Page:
Please check the status of this specification in Launchpad before editing it. If it is Approved, contact the Assignee or another knowledgeable person before making changes.
Created: 20 March, 2007
Author: Onno Benschop
Launchpad entry: dos-dirty-flag
Packages affected: dosfstools
Make dosfstools aware of the status of a (v)FAT file system, stopping it from checking a known clean partition.
As more and more users have access to USB sticks, external drives, digital cameras and larger drives that co-exist with other operating systems, dosfstools needs to participate in the existing file system integrity procedures, rather than just fix every (v)FAT partition it encounters.
- Peter has a large drive with many partitions. When he boots Ubuntu, the process takes forever because Ubuntu checks his Windows Recovery Partition at every bootup. (Windows does not do such checking at every bootup.)
- Paul has an external USB thumb drive. When he inserts the key, the drive content is changed because the mount process checks the drive regardless of its state.
- Mary has a digital camera. When she connects the camera, the computer attempts to check the file system because the camera shows itself to the computer as an external flash drive.
This specification purposefully only addresses changes made to dosfstools, not to the kernel.
Wikepedia Article on FAT implementation:
Microsoft Knowlegebase article describing the Boot Sector:
LKML emails commenting on the implementation:
Current version of the boot sector definition:
Alternative description of the Boot Sector:
Partition surprise manual containing comments about the dirty flag:
- The implementation initially should check only those file systems that are marked dirty, skipping a clean file system.
- A command line parameter should be added to force a check on a clean file system. Perhaps -c for "check clean", rather than -F for "force check", since -f is used for "salvage to files"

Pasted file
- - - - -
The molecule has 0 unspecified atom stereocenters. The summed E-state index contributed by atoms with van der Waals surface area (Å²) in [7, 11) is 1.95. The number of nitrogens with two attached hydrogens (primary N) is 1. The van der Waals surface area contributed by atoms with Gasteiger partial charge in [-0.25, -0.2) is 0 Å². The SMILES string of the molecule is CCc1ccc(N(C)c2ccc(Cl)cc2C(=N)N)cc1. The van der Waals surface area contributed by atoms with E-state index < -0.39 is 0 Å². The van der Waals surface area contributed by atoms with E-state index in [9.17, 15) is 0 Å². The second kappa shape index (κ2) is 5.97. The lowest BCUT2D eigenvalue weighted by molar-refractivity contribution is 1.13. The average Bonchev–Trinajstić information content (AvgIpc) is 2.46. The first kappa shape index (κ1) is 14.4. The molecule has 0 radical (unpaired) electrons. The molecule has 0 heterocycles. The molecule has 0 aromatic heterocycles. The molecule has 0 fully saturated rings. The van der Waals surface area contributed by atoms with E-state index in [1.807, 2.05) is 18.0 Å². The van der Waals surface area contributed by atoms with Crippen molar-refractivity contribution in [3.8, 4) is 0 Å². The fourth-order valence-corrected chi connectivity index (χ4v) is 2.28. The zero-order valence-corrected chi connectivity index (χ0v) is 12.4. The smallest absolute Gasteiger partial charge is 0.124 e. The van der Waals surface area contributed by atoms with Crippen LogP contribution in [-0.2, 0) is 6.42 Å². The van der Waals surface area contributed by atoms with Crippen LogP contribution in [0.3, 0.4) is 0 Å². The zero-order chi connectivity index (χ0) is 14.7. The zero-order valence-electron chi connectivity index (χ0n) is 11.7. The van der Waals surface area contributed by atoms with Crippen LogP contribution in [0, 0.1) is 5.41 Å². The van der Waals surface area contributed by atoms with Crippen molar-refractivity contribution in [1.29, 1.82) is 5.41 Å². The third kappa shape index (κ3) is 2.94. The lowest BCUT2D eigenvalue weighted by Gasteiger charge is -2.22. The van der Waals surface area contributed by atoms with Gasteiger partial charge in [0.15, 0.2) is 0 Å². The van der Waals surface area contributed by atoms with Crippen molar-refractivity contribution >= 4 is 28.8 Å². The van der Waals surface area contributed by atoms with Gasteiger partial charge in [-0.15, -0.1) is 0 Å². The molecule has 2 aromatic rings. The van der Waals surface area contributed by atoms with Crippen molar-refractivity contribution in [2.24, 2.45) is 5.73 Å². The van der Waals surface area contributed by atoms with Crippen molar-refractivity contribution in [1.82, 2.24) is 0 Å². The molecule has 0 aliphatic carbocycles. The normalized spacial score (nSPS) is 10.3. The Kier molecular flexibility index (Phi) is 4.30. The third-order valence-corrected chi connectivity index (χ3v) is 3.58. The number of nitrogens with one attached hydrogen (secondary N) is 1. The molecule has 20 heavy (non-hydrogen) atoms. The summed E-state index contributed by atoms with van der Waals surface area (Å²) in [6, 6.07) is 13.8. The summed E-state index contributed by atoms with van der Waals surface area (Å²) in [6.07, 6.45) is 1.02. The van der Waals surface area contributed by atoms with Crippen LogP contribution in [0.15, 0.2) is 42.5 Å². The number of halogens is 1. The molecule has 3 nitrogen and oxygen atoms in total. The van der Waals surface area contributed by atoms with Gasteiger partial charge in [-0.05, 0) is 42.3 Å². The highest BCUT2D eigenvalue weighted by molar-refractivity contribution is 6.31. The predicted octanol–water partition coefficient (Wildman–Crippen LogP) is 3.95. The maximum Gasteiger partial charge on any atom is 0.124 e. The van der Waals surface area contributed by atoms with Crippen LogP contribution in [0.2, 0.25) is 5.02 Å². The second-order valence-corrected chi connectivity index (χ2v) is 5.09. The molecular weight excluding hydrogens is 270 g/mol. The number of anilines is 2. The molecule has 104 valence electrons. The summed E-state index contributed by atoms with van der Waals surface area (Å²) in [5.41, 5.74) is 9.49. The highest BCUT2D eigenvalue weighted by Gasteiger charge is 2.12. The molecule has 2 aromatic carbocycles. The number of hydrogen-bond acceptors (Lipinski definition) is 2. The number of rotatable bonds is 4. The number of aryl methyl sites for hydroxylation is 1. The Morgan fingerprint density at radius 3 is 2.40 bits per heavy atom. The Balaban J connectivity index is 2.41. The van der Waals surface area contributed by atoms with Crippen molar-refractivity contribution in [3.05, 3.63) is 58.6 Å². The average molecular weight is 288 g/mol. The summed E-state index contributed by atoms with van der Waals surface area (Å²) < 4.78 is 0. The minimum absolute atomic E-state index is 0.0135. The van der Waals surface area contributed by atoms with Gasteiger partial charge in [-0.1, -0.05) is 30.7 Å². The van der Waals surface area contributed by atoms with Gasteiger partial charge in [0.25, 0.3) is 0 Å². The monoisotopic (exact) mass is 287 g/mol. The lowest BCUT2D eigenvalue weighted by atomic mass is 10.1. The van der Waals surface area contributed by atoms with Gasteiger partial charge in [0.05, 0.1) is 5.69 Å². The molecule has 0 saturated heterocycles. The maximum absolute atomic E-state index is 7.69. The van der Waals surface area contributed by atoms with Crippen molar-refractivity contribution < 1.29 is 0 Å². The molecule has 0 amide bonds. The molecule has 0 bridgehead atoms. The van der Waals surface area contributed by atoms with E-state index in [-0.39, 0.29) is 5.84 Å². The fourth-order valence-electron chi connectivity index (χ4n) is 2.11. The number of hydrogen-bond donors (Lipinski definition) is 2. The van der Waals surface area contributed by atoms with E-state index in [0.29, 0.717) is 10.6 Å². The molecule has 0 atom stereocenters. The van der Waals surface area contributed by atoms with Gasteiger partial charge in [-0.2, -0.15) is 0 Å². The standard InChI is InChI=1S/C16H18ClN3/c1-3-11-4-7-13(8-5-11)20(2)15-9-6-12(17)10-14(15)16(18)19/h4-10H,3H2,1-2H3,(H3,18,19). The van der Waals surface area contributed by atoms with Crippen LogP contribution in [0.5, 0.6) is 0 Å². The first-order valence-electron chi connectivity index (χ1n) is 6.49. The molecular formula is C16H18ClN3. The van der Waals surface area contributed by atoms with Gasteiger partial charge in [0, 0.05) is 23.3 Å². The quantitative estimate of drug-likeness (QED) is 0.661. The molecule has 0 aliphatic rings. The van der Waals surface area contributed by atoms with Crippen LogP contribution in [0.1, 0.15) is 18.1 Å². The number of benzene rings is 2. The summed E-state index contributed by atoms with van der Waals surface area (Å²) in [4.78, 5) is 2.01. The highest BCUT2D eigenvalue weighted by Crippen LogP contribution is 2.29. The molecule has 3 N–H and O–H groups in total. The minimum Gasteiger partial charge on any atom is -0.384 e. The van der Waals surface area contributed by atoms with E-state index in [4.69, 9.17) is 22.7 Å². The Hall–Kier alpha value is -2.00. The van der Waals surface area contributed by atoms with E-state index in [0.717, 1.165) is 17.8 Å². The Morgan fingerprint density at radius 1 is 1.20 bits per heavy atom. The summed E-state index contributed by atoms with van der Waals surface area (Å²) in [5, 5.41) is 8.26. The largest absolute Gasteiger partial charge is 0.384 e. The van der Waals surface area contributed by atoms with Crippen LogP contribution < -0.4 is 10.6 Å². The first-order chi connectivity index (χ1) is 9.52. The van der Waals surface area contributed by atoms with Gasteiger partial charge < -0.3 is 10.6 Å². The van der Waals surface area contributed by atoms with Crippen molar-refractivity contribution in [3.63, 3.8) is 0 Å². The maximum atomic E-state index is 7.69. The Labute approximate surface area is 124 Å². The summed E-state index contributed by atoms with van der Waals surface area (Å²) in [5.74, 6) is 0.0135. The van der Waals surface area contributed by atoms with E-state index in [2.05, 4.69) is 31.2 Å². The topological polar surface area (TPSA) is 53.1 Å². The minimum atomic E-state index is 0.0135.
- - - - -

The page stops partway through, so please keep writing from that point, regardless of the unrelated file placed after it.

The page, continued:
Data preservation and migration
The dirty flag does not currently get used. Some suggestions have been made to create a configuration file on the file system being checked, or in the appropriate location in the system tree. This would create more problems than it solves. There should be no additional configuration files at all. The existing system as used by other operating systems, for example Windows, should be used to maintain integrity.
- The kernel provides the actual access to the file system. It should maintain the dirty flag when changes to the file system are made. This specification says nothing about the kernel.
- If a file system is dirty, it is checked. After the check, the file system is clean. How do we update the partition to note this, given that the kernel doesn't appear to support a dirty flag?
- If we resolve the dirty flag write, we will likely have a solution for the kernel to maintain the dirty flag as well.
- Auto mounted file systems should be checked if they are dirty. That is, those devices that are connected after boot and detected by various sub-systems and consequently mounted.
- Extensive searches indicate that the kernel supports dirty flags at an abstraction level, but this does not appear to have been implemented within the fat code.